Real Clear Defense, By Michael J. Del Rosso, Brian Kennedy & Stephen Meyer, August 17, 2017: (H/T John Guandolo)

Whatever respite there may be between North Korea and the United States, make no mistake that the possibilities of a nuclear conflict with North Korea and, by extension, the People’s Republic of China, remain.  As our nation faces this threat, there are very few options to deter this perilous situation. This does not have to be the case. We have an opportunity to remedy long standing vulnerabilities.

Strategic nuclear affairs are poorly understood by the American public and their representatives in Congress. Few know that the condition of our nuclear arsenal is suspect, our missiles defenses are of uncertain effectiveness and coverage, the probability for nuclear deterrence failing is quite high, and our national civil defenses are severely atrophied.

The United States is at this point because members of Congress have relied upon military leaders and defense experts, who over time, seemed driven by political correctness and flawed nuclear deterrence theories. As a matter of policy, the United States has decided to leave the American people vulnerable to missile attack and to rely, instead, on the threat of nuclear retaliation. This policy was continued at the same time both the Russians and Chinese proliferated nuclear weapon and ballistic missile technology to the likes of Iran and North Korea and built or are building their own missile defenses.

Both Democratic and Republican administrations have presided over the systemic national security failure to address the threat of ballistic missile attack that now confronts President Trump. This failure presents an existential threat to the United States that must be immediately addressed.

A factual threat analysis will show that the United States should:

  1. Introduce a robust and more certain, multi-tier, national missile defense capability that includes introducing both Space-Based and Remotely Piloted Vehicles (RPV)-based Boost Phase Interceptors (BPI) which can be rapidly developed using existing, mature technologies. Unlike existing ballistic missile defense systems, BPIs are less expensive and have a higher kill probability, targeting missiles in the most vulnerable phases of flight. Why deploy both basing schemes? Because we have committed adversaries who threaten the further existence of the Republic and it is about time America respond proportionately.
  2. Harden our critical infrastructure to the effects of a nuclear Electromagnetic Pulse (EMP) attack.
  3. Modernize our nuclear triad for enhance deterrence.
  4. Reintroduce national civil defense down to the community, household, and individual level. This initiative should be instituted immediately no matter what other courses of action are decided upon. It is immoral not to alert the U.S. population of the probability and severity of the risks they face and educate them on how to mitigate that risk. A prepared population adds to our overall deterrence.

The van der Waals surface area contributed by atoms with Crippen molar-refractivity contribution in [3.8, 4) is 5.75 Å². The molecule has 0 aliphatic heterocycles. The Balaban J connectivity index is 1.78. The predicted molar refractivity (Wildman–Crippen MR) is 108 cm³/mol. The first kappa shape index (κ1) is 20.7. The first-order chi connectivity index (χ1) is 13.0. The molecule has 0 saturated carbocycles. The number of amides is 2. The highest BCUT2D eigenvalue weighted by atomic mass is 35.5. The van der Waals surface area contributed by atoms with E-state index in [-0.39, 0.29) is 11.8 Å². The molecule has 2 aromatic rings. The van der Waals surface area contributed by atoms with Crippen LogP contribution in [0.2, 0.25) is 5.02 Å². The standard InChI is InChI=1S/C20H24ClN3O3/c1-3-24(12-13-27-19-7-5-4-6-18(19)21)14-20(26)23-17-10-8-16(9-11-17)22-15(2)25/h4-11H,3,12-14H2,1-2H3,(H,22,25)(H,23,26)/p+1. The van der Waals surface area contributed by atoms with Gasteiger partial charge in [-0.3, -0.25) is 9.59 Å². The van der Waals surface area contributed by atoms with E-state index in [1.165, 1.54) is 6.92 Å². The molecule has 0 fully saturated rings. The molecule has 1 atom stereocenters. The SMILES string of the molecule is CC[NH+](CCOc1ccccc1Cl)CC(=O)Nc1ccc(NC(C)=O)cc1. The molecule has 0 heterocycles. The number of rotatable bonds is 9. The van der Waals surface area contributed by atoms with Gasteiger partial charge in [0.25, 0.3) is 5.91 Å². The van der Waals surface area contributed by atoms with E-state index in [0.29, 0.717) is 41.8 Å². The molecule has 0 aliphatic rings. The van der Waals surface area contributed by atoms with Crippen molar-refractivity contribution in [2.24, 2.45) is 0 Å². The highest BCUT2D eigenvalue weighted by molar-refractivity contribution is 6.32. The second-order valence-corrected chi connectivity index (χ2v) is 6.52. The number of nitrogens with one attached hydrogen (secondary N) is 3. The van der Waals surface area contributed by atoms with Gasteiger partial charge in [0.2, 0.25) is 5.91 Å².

5. Re-evaluate the responsible executive branch agencies’ decision-making processes and methodologies by which risks from threats and hazards are rank-prioritized and recommendations for risk-proportionate mitigation and response activities generated.

The Threat

Russia and the People’s Republic of China both possess large arsenals of intercontinental ballistic missiles armed with nuclear warheads. According to defectors, these warheads are currently targeting the major cities of the United States and that of our allies in Europe, Asia, and Israel. The revolution in precision guidance gives these weapons decapitating, first-strike thermonuclear capabilities against our nuclear forces. For more than 20 years both the Russians and the Chinese have been modernizing the lethality of their warheads and expanding their arsenals.

Of concern are nuclear electromagnetic pulse (NEMP) devices that detonate at 100 to 150 km altitude.  Indeed, Kim Jong-un’s threat of final doom is likely based on a single NEMP.  A single NEMP permanently destroys power and communication infrastructures over many hundreds of miles and does not require either re-entry or precision guidance.

We must assume that North Korea possesses NEMP devices.

In 1995 the Russian military think tank that serves the Russian General Staff, known as INOBIS, issued a paper recommending that Russia deliberately proliferate missile and nuclear weapon technology to nations hostile to the United States.  The rationale was that nuclear proliferation would balance growing U.S. power, and thwart Washington’s efforts to establish a New World Order dominated by America.

In 2004 Russian flag officers gave testimony to the U.S. Congressional EMP Commission that super EMP weapon technology in fact “leaked” to North Korea; and it is being developed with help from Russia, China, Pakistan and elsewhere.

In 2013 South Korea’s intelligence agency, the National Intelligence Service (NIS), said in a report to parliament that North Korea was using Russian technology to develop electromagnetic pulse (EMP) weapons aimed at destroying military electronic equipment south of the border.

We also must assume that North Korea’s Hwasong-14 missile is now capable of attacking the United States with an NEMP device.